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On Tue, Jun 22, 2010 at 12:31 AM, David Manura <> wrote:
> To followup [1], can someone remind me what is the rationale for Lua
> 5.1 tables not storing an explicit table length, which thereby
> prevents trailing nils from being regularly counted in the table
> length?  I'm not suggesting storing length in a regular table key,
> like the Lua 5.0 "n" field which affects things like pairs iteration,
> but rather storing it in some hidden location accessible only via the
> # operator.
> My second comment is that Patrick mentioned something that made me
> think why not support the following:
>  function f(...)
>    for i=1,#_ARG do print(_ARG[i]) end
>    g(...)  -- or g(unpack(_ARG)) or maybe g(_ARG[*])
>  end
> where _ARG is a specially defined variable lexical to the current
> function with `...` params and containing the values in `...`.  It is
> "specially defined" in the manner of self and _ENV.  It is therefore
> not too unlike the `arg` variable in Lua 5.0 except for a couple
> differences.  Formally, _ARG is a userdata or table with __index and
> __len operators that serve the purpose of `select` and with the __len
> operator including trailing nils in its count.  _ARG may also be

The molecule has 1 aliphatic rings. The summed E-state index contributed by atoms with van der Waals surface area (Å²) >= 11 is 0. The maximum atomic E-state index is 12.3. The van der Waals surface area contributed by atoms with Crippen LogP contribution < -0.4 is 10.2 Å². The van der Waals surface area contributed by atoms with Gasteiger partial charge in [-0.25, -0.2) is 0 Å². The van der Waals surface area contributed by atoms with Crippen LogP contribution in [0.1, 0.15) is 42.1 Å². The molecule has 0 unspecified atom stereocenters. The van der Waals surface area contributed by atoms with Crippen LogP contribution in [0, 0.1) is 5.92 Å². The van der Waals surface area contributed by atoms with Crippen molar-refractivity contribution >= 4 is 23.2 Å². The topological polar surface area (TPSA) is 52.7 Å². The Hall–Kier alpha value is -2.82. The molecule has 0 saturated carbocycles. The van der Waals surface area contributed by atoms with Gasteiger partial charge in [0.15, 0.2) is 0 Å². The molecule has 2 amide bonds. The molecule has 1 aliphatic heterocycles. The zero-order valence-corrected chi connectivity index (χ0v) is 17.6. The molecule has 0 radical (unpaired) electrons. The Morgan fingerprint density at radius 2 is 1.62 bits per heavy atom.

> mutable, allowing things like `_ARG[i] = _ARG[i] or 0`.  Finally,
> there is an important performance optimization: if the function does
> not do things like store `_ARG` in another variable, pass it to
> another function, add keys to it, or use it as an upvalue, then `_ARG`
> can be optimized away by the compiler and doesn't actually need to be
> constructed in memory: #_ARG and _ARGV[i] merely render as opcodes in
> the VM.

(For those curious, there was discussion on IRC about this. I brought
up using _VARARGLEN or something like that as a regular local that is
set to the length of the vararg list. One can take this a step farther
and use _ARG as David as done.)

The idea has a certain appeal but there are many potential problems. I
have not found a satisfactory way to handle passing _ARG to other
functions. I thought maybe introducing a hidden type where _ARG is
actually the running function's variable argument array (luaV_gettable
and luaV_getlen would handle it appropriately) but one quickly
realizes it is too unwieldy when used in other scenarios. How do you
handle a child closure using the _ARG "upvalue"? At this point it no
longer looks like an elegant solution to me. Unless someone has a way
to make it work?

Taking the idea of a hidden type further, I figure we could make it a
formal Tuple. It can be closed in the same way as an upvalue. This
would solve most problems I think.

- Patrick Donnelly